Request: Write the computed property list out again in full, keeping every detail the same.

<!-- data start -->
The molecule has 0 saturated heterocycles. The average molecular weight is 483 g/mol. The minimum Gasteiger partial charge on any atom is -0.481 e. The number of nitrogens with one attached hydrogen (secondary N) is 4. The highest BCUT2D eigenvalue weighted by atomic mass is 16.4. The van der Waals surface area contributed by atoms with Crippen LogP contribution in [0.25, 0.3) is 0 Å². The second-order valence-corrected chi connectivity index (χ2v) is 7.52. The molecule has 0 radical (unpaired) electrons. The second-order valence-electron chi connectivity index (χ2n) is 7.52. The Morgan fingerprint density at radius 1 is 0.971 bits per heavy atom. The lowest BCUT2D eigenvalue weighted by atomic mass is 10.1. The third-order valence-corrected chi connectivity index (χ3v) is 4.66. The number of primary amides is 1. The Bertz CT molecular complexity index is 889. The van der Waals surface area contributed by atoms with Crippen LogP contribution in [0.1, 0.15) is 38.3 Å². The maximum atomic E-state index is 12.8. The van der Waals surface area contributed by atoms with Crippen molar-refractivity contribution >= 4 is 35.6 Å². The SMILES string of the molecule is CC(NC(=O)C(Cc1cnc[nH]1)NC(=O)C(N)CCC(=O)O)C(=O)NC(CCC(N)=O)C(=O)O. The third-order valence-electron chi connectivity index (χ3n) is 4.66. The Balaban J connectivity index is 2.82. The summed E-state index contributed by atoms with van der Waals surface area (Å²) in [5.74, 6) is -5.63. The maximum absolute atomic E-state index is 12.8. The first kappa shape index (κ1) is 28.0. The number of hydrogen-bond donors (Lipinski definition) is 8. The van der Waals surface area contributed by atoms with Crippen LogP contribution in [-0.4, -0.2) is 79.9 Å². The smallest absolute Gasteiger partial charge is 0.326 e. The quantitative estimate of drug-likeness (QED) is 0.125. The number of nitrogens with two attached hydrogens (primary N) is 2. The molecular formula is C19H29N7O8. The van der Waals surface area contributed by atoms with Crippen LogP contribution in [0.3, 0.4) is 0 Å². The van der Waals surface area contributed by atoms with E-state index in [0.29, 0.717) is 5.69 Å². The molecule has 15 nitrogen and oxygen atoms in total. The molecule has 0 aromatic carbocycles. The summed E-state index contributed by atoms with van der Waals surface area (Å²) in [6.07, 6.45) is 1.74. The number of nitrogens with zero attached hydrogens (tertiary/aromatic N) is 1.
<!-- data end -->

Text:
The molecule has 0 saturated heterocycles. The average molecular weight is 483 g/mol. The minimum Gasteiger partial charge on any atom is -0.481 e. The number of nitrogens with one attached hydrogen (secondary N) is 4. The highest BCUT2D eigenvalue weighted by atomic mass is 16.4. The van der Waals surface area contributed by atoms with Crippen LogP contribution in [0.25, 0.3) is 0 Å². The second-order valence-corrected chi connectivity index (χ2v) is 7.52. The molecule has 0 radical (unpaired) electrons. The second-order valence-electron chi connectivity index (χ2n) is 7.52. The Morgan fingerprint density at radius 1 is 0.971 bits per heavy atom. The lowest BCUT2D eigenvalue weighted by atomic mass is 10.1. The third-order valence-corrected chi connectivity index (χ3v) is 4.66. The number of primary amides is 1. The Bertz CT molecular complexity index is 889. The van der Waals surface area contributed by atoms with Crippen LogP contribution in [0.1, 0.15) is 38.3 Å². The maximum atomic E-state index is 12.8. The van der Waals surface area contributed by atoms with Crippen molar-refractivity contribution >= 4 is 35.6 Å². The SMILES string of the molecule is CC(NC(=O)C(Cc1cnc[nH]1)NC(=O)C(N)CCC(=O)O)C(=O)NC(CCC(N)=O)C(=O)O. The third-order valence-electron chi connectivity index (χ3n) is 4.66. The Balaban J connectivity index is 2.82. The summed E-state index contributed by atoms with van der Waals surface area (Å²) in [5.74, 6) is -5.63. The maximum absolute atomic E-state index is 12.8. The first kappa shape index (κ1) is 28.0. The number of hydrogen-bond donors (Lipinski definition) is 8. The van der Waals surface area contributed by atoms with Crippen LogP contribution in [-0.4, -0.2) is 79.9 Å². The smallest absolute Gasteiger partial charge is 0.326 e. The quantitative estimate of drug-likeness (QED) is 0.125. The number of nitrogens with two attached hydrogens (primary N) is 2. The molecular formula is C19H29N7O8. The van der Waals surface area contributed by atoms with Crippen LogP contribution in [0.3, 0.4) is 0 Å². The van der Waals surface area contributed by atoms with E-state index in [0.29, 0.717) is 5.69 Å². The molecule has 15 nitrogen and oxygen atoms in total. The molecule has 0 aromatic carbocycles. The summed E-state index contributed by atoms with van der Waals surface area (Å²) in [6.07, 6.45) is 1.74. The number of nitrogens with zero attached hydrogens (tertiary/aromatic N) is 1.